Abstract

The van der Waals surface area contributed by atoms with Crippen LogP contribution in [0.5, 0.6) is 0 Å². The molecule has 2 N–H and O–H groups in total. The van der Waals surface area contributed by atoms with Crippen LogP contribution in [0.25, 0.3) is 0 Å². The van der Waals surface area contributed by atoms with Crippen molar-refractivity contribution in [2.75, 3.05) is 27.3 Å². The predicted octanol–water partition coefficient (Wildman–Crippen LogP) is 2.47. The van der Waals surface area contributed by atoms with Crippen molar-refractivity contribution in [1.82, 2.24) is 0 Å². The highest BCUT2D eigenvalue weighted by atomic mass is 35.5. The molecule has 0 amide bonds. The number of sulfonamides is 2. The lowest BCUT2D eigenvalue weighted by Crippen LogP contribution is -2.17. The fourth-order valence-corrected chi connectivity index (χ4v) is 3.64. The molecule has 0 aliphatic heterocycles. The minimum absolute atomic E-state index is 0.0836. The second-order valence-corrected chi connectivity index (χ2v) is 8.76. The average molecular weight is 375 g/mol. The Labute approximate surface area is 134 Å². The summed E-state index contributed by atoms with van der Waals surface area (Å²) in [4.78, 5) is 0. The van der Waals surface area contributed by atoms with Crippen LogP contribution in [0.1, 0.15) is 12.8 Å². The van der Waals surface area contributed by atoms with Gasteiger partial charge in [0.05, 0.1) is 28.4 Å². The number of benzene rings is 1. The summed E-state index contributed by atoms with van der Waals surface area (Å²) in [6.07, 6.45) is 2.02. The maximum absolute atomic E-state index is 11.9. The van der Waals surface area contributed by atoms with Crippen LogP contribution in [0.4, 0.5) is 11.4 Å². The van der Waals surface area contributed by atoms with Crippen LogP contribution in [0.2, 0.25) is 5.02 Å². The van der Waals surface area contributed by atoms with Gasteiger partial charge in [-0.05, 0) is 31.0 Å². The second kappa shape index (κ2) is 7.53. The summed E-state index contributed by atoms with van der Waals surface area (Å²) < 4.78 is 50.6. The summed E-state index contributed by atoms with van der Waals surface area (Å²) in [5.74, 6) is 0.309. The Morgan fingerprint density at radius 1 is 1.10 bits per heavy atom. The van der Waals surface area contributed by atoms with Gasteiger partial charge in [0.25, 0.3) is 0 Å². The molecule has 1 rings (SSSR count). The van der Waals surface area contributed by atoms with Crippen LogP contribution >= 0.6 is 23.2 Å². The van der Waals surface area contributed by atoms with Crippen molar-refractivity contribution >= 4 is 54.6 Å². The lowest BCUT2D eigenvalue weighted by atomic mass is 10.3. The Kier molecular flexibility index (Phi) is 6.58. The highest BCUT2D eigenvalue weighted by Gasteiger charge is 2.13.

The Source Physics Experiment (SPE) is a series of chemical explosions at the Nevada National Security Site (NNSS) with the goal of understanding seismic‐wave generation and propagation of underground explosions. To understand explosion source physics, accurate geophysical models of the SPE site are needed. Here, we utilize a large‐N seismic array deployed at the SPE phase II site to generate a shallow subsurface model of shear‐wave velocity. The deployment consists of 500 geophones and covers an area of, approximately, 2.5×2  km. The array is located in the Yucca Flat in the northeast corner of the NNSS, Nye County, Nevada. Using ambient‐noise recordings throughout the large‐N seismic array, we calculate horizontal‐to‐vertical spectral ratios (HVSRs) across the array. We obtain 2D seismic images of shear‐wave velocities across the SPE phase II site for the shallow structure of the basin. The results clearly image two significant seismic impedance interfaces at 150500 and 350600  m depth. The shallower interface relates to the contrast between Quaternary alluvium and Tertiary volcanic rocks. The deeper interface relates to the contrast between Tertiary volcanic rocks and the Paleozoic bedrock. The 2D subsurface models support and extend previous understanding of the structure of the SPE phase II site. This study shows that the HVSR method in conjunction with a large‐N seismic array is a quick and effective method for investigating shallow structures.

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